What is the difference between SN1 and SN2 reactions, and how do you determine via which mechanism the reaction will proceed?

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This is the sort of question you are likely to stumble across in an IB HL Paper 2 examination. It would probably carry a few more marks and thus require a longer answer, but that is reason to panic!

First of all, let's define what SN1 and SN2 mean. The 'S' component means the reaction is a substitution reaction, i.e. an atom or group on the molecule is being substituted (swapped) for another. The 'N' component (normally subscript) means that it is nucleophilici.e. the reaction involves a nucleophile. A nucleophile is a species that 'is attracted to a nucleus', in this case a partial positive charge on an atom. 


Before we go any further, let's pick an exemplar reaction. Let us take 1-bromobutane (commonly known as butylbromide). We are going to react it with a dilute solution of sodium hydroxide. In solution, sodium hydroxide (NaOH) will produce hydroxide ions, :OH-. This species is an excellent nucleophile as the oxygen atom has a lone pair of electrons, which can attack the electrophile (species that likes electrons), which in this case, is the carbon atom bonded to the bromine atom in our 1-bromobutane. 


The carbon atom is electron deficient, as the bromine atom is electronegative. This means it pulls the electron density of the covalent bond towards itself, giving it a partial negative charge. The carbon atom is thus left electron deficient, and so has a partial positive charge. 

Let's jump ahead a bit and look at the product(s) that we obtain from this reaction. We would get butan-1-ol and bromide ions in solution. How did we get this, and which mechanism should we use?


We've clearly substituted a bromine atom for a hydroxyl group, so we know that it's a substitution reaction, and as hydroxide is a nucleophile, we know it's nucleophilic. But is it SN1 or SN2?


We know from experiments that this particular reaction proceeds via SN2. We know this by looking at the reaction kinetics, or the rate of reaction. The rate equation for this reaction is:

rate = k[CH3CH2CH2CH2Br] [-OH].


The square brackets indicate concentrations. This rate equation means that the reaction rate depends on both the concentration of our halogenoalkane and our nucleophile, so the rate determining step involves both species. The hydroxide attacks the carbon atom at the same time as the bromine atom leaves to form bromide ions. This is thus an SN2 reaction - the '2' denotes that two species are involved in the rate determining step. 

What if we changed our electrophile (halogenoalkane) to 2-bromo-2-methylpropane? This molecule would proceed via SN1 mechanism. This means only one species is involved in the rate determining step, so the rate equation would look like:

rate = k[C(CH3)3Br]

No matter how much hydroxide you have present, it makes no difference to how fast the reaction goes. In this case, in the first step, the bromine atom leaves as bromide to form a carbocation intermediate. This means that the carbon once bonded to bromine now has a formal positive charge. Once this slow step has finished, the hydroxide ion can now attack to form 2-methylpropan-2-ol.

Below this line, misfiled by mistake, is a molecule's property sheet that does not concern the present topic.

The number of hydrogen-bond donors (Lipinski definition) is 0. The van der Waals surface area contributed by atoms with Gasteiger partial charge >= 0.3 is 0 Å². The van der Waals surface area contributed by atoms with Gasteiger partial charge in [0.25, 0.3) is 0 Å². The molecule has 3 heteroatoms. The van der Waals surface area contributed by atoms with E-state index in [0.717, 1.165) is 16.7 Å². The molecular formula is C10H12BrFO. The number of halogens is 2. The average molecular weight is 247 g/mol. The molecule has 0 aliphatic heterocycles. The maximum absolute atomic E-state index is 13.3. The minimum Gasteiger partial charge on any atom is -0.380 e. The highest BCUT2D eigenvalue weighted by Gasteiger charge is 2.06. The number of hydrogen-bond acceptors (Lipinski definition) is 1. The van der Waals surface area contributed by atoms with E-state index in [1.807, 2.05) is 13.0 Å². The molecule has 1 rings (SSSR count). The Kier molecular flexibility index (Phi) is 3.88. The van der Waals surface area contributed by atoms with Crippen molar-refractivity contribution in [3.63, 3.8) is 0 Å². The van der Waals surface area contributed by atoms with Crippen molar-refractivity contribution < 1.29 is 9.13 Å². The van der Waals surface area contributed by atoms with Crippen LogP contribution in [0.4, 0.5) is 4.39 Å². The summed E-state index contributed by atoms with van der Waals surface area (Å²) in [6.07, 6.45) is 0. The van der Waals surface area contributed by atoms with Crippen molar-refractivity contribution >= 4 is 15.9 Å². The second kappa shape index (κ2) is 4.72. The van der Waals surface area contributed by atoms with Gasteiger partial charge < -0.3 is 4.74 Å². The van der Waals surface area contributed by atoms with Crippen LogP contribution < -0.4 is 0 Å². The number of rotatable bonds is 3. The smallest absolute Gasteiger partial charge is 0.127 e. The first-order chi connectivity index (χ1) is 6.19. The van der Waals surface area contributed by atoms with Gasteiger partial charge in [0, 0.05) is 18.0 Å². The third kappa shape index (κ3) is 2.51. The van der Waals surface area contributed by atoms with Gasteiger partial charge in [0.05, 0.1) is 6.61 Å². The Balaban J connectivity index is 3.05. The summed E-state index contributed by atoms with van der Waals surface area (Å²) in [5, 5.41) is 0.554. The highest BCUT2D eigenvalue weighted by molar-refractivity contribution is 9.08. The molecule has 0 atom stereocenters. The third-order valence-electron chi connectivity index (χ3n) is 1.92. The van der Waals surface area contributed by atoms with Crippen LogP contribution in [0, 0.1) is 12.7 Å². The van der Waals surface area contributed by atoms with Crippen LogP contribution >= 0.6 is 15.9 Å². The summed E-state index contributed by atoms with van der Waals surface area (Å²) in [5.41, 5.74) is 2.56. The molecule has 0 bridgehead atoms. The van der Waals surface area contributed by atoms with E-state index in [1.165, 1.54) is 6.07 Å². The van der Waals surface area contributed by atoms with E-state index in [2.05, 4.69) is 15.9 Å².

We have now answered (very thoroughly!) the first part of the question. In the exam, you would summarise what we've discussed above into a few sentences. Chemists detest writing, we like to keep things short and to the point!


How do we know then via which mechanism the reaction will go? There are two main factors - sterics and electronics.


Let's look at sterics first. 1-bromobutane is a primary halogenoalkane. This means the central carbon atom has only one alkyl group bonded to it, in this case a propyl group. The theoretical transition state in an SN2 reaction has a carbon atom with 5 groups bonded to it - two hydrogens, the alkyl group, the leaving bromine atom and the attacking hydroxyl group. That's a lot for one atom to hold, but it can manage as hydrogen atoms are tiny. In the case of 2-bromo-2-methylpentane, if the reaction went by SN2, the theoretical transition state would again have 5 groups bonded to the central carbon atom, but in this instance the small hydrogens are replaced by much bigger, bulkier methyl groups. It can't all fit in space, so this mechanism isn't really viable.


Why then don't primary halogenoalkanes react via SN1? You now know that SN1 reactions go via a carbocation intermediate. Carbocations are very unstable - nature hates charged species! In the case of a tertiary halogenoalkane (3 alkyl groups bonded to central C atom), this formal positive charge is stabilised by the positive inductive effect of the neighbouring methyl groups. Alkyl groups push electron density towards the electron deficient carbon atom, making it more stable. For a primary halogenoalkane, there is only one alkyl group able to do this - a primary carbocation is far too unstable and so never forms. These are known as electronic effects.


You may notice I've left out secondary halogenoalkanes. This is because, in all honesty, chemists can rarely predict which mechanism they will use, so best stick to primary and tertiary.


You should now be able to define SN1 and SN2 reactions, and understand why molecules react differently depending on their characteristics. Good luck!


James G. IB Chemistry tutor, GCSE Chemistry tutor, 13 plus  Chemistry...

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